What to Eat in Yoshino
Given the town’s rich history, its proximity to culinary hubs Osaka and Kyoto and the strong ties with local farmers and innovative restaurant owners, eating in Yoshino is nothing short of a cultural adventure. If it’s classic Japanese cuisine you’re after the streets are lined with vendors ready to indulge you in everything local. However for those looking for a more modern take on Nara style dishes, newer establishments like Hanasaka Organic Café are ready to cater to your vegan needs. One of the biggest highlights of eating your way through Yoshino is during spring, as local vendors celebrate by crafting unique seasonal sweets inspired by their surroundings. Loosen those belt buckles because it’s impossible to not try everything you can see.
Chirimen Jako from a local stand
Looking like tiny crispy fried noodles, this traditional Japanese dish is actually boiled and dried baby sardines. In the Kanto area these little fish may be referred to as “shirasu-boshi”, but on the Kansai end of the country they’re “chirimen jako”. The classic way to enjoy this salty dish is sprinkled on a bed of fresh rice with a few drops of soy sauce. The health benefits of chirimen jako have been lauded for years. They’re a great source of calcium, vitamin D, and DHA (docosahexaenoic acid), which is meant to boost your learning ability. You can pick up boxes of the stuff from street vendors.
Kakinoha-zushi from Hyoutaro Sushi
While in the Nara prefecture area if there’s one local cuisine you have to experience, it’s kakinoha-zushi (persimmon leaf sushi). Like an onigiri-sushi hybrid, kakinoha-zushi is a rice ball topped with salted mackerel wrapped in a persimmon leaf. Once carefully rolled, the sushi is left to ferment for a few days. If you’re brave enough to try this take on unrefrigerated sushi, or you’re after some more interesting omiyage, Hyoutaro Sushi a store located in the heart of Yoshino is the best place to pick it up.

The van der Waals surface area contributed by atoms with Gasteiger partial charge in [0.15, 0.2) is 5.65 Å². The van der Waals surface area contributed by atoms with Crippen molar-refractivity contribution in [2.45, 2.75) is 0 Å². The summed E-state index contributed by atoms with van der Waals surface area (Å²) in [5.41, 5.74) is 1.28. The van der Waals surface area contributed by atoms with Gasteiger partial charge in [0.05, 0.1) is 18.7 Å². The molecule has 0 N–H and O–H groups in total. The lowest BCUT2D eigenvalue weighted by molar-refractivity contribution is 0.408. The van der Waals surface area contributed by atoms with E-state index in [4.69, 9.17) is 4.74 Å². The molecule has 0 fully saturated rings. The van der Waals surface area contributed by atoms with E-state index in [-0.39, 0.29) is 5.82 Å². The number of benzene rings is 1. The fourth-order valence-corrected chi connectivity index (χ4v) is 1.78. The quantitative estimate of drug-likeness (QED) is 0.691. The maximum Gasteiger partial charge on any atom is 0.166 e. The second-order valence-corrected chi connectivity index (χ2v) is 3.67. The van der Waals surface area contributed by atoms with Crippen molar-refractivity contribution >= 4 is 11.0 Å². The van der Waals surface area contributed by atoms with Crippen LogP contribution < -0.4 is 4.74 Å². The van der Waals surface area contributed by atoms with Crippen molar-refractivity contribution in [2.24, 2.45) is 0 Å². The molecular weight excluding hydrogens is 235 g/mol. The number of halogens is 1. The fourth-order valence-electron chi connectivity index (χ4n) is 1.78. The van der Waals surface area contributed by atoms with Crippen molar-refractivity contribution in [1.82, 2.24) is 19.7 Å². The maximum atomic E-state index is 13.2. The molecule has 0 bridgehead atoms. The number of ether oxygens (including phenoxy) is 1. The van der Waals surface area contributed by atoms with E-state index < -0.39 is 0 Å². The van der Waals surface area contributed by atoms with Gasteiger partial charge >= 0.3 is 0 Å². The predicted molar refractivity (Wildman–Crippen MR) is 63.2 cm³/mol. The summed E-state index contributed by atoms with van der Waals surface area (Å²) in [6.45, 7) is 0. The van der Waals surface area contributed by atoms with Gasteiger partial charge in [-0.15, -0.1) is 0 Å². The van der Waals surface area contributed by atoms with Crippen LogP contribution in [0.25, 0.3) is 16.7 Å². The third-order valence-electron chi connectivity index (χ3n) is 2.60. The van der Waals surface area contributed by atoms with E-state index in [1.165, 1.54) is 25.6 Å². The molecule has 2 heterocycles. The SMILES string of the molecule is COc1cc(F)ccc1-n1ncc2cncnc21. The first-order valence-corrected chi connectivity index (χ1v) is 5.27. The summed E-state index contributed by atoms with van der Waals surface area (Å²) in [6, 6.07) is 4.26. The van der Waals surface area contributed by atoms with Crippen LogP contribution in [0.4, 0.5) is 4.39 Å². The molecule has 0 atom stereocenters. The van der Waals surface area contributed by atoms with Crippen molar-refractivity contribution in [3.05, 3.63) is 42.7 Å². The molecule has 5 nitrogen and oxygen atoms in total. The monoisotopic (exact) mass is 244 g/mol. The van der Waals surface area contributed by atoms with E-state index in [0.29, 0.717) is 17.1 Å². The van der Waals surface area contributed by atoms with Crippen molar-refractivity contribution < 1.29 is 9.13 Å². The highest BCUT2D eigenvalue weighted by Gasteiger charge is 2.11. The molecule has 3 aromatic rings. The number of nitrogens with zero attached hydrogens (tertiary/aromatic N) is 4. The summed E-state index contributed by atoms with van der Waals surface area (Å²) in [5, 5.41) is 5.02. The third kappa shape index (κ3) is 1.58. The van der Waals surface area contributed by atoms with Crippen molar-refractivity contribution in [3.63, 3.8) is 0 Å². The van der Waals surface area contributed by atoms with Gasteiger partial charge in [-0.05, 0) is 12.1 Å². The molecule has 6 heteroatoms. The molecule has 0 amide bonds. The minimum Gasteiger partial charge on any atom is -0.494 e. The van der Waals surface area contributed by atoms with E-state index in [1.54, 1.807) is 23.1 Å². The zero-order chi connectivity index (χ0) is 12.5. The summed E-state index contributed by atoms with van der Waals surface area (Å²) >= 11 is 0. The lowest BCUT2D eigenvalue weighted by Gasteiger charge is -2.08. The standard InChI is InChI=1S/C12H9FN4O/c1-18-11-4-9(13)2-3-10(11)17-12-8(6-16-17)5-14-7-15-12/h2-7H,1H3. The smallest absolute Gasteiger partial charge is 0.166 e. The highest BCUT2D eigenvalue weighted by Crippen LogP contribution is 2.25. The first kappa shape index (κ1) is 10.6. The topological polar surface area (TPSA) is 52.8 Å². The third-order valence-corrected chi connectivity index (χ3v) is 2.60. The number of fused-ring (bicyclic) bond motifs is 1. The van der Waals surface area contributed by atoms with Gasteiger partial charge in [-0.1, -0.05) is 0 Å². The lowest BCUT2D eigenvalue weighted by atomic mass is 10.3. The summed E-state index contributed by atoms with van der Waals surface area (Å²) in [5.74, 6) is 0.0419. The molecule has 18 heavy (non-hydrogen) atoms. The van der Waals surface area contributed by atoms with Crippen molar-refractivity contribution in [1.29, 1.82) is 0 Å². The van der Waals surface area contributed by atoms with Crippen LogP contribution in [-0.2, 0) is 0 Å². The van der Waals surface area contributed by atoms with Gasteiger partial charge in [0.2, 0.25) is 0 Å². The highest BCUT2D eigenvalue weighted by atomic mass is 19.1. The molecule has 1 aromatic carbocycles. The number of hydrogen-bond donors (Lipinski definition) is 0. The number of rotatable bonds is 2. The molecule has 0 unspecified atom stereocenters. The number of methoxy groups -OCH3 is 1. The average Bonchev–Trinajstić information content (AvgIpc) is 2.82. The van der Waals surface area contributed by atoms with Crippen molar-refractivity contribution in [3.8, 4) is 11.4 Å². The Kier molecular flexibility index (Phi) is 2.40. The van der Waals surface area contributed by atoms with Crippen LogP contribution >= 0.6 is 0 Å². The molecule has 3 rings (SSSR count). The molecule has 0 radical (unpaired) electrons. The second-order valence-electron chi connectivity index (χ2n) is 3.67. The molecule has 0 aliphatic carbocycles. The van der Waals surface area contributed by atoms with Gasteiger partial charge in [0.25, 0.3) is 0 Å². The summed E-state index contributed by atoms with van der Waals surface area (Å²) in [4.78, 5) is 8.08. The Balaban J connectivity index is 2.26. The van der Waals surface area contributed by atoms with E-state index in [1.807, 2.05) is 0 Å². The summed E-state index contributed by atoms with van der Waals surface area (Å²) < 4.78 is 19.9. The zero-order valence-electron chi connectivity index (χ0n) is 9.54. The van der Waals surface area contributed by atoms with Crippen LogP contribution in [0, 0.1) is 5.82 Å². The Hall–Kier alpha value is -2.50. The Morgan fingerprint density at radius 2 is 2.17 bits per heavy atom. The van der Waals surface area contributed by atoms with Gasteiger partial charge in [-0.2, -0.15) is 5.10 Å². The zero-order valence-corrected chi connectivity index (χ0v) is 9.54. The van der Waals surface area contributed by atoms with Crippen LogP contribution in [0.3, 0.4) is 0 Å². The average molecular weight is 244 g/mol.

Hanami Dango fresh off the grill
In March and April once the weather starts to get warmer, two things are guaranteed to happen: locals and tourists will flock to cherry blossom hubs to witness the fleeting beauty of hanami, and sanshoku dango aka hanami dango will surface. Dango is a traditional rice dumpling sweet that comes in various forms depending on the season and your location. Hanami dango is not only delicious, but also marks the beginning of spring, a very special time on Japan’s calendar. Each colour of the dango dumplings represents a different season: green for the summer grass, white for snowy winter and of course pink for the spring cherry blossoms.
Kuzumochi from a traditional sweets store
If there’s one perfect summer dessert you have to try in Japan, skip the ice cream and get into kuzumochi. More like a jelly than mochi in consistency, kuzumochi is made from water, sugar and ‘kuzu’ starch produced by the Japanese Arrowroot plant. Dusted with kinako, a nutty soybean powder and brown sugar syrup it’s Japanese culinary simplicity at its super sweet best. Thanks to its refreshing lightness, fun texture and non-melting properties, kuzumochi is the perfect warm weather treat.
Sakuramochi from a street vendor
Like the Hanami Dango, Sakura Mochi is a more than just a tasty treat, it’s also a celebration of the cherry blossom arrival. Wrapped in a pickled cherry blossom leaf, Sakura mochi is an anko aka red bean paste filled rice cake usually eaten during hinamatsuri (a girls day celebration) and during hanami parties. Different regions have different variations on this seasonal dessert. In Kanto the sweet is made from a smoother rice flour, while in Yoshino and other Kansai areas the main ingredient is a more gelatinous flour resulting in a sticky, chewier consistency.